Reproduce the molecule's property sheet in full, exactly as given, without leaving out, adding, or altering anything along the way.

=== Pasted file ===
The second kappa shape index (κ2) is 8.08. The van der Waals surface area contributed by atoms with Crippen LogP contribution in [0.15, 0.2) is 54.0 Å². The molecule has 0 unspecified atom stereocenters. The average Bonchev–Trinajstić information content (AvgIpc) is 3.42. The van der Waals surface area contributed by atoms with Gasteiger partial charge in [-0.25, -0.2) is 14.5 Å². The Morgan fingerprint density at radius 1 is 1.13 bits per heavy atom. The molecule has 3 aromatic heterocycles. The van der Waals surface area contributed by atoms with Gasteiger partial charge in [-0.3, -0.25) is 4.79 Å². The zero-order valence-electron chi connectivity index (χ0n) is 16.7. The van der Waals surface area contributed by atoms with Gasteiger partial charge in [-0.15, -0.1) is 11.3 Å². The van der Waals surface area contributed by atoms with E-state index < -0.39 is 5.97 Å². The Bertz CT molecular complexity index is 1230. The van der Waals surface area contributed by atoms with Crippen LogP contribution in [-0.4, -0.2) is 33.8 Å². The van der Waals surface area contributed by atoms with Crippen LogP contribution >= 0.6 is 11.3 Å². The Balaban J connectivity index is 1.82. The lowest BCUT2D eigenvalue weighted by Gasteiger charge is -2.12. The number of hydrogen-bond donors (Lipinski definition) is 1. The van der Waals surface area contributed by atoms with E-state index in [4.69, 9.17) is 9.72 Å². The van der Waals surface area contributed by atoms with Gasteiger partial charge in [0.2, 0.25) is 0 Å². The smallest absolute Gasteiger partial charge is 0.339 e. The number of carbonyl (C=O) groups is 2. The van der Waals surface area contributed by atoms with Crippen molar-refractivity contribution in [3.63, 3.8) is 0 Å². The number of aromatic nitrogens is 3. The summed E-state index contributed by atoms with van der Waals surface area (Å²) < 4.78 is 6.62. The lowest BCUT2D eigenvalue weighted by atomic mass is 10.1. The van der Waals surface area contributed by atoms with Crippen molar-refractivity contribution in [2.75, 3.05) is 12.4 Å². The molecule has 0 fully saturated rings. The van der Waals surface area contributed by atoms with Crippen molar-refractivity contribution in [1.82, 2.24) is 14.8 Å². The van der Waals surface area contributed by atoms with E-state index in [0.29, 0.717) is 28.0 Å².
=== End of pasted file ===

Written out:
The second kappa shape index (κ2) is 8.08. The van der Waals surface area contributed by atoms with Crippen LogP contribution in [0.15, 0.2) is 54.0 Å². The molecule has 0 unspecified atom stereocenters. The average Bonchev–Trinajstić information content (AvgIpc) is 3.42. The van der Waals surface area contributed by atoms with Gasteiger partial charge in [-0.25, -0.2) is 14.5 Å². The Morgan fingerprint density at radius 1 is 1.13 bits per heavy atom. The molecule has 3 aromatic heterocycles. The van der Waals surface area contributed by atoms with Gasteiger partial charge in [-0.3, -0.25) is 4.79 Å². The zero-order valence-electron chi connectivity index (χ0n) is 16.7. The van der Waals surface area contributed by atoms with Gasteiger partial charge in [-0.15, -0.1) is 11.3 Å². The van der Waals surface area contributed by atoms with E-state index < -0.39 is 5.97 Å². The Bertz CT molecular complexity index is 1230. The van der Waals surface area contributed by atoms with Crippen LogP contribution in [-0.4, -0.2) is 33.8 Å². The van der Waals surface area contributed by atoms with Crippen LogP contribution >= 0.6 is 11.3 Å². The Balaban J connectivity index is 1.82. The lowest BCUT2D eigenvalue weighted by Gasteiger charge is -2.12. The number of hydrogen-bond donors (Lipinski definition) is 1. The van der Waals surface area contributed by atoms with E-state index in [4.69, 9.17) is 9.72 Å². The van der Waals surface area contributed by atoms with Gasteiger partial charge in [0.2, 0.25) is 0 Å². The smallest absolute Gasteiger partial charge is 0.339 e. The number of carbonyl (C=O) groups is 2. The van der Waals surface area contributed by atoms with Crippen molar-refractivity contribution in [3.63, 3.8) is 0 Å². The number of aromatic nitrogens is 3. The summed E-state index contributed by atoms with van der Waals surface area (Å²) < 4.78 is 6.62. The lowest BCUT2D eigenvalue weighted by atomic mass is 10.1. The van der Waals surface area contributed by atoms with Crippen molar-refractivity contribution in [2.75, 3.05) is 12.4 Å². The molecule has 0 fully saturated rings. The van der Waals surface area contributed by atoms with Crippen molar-refractivity contribution in [1.82, 2.24) is 14.8 Å². The van der Waals surface area contributed by atoms with E-state index in [0.29, 0.717) is 28.0 Å².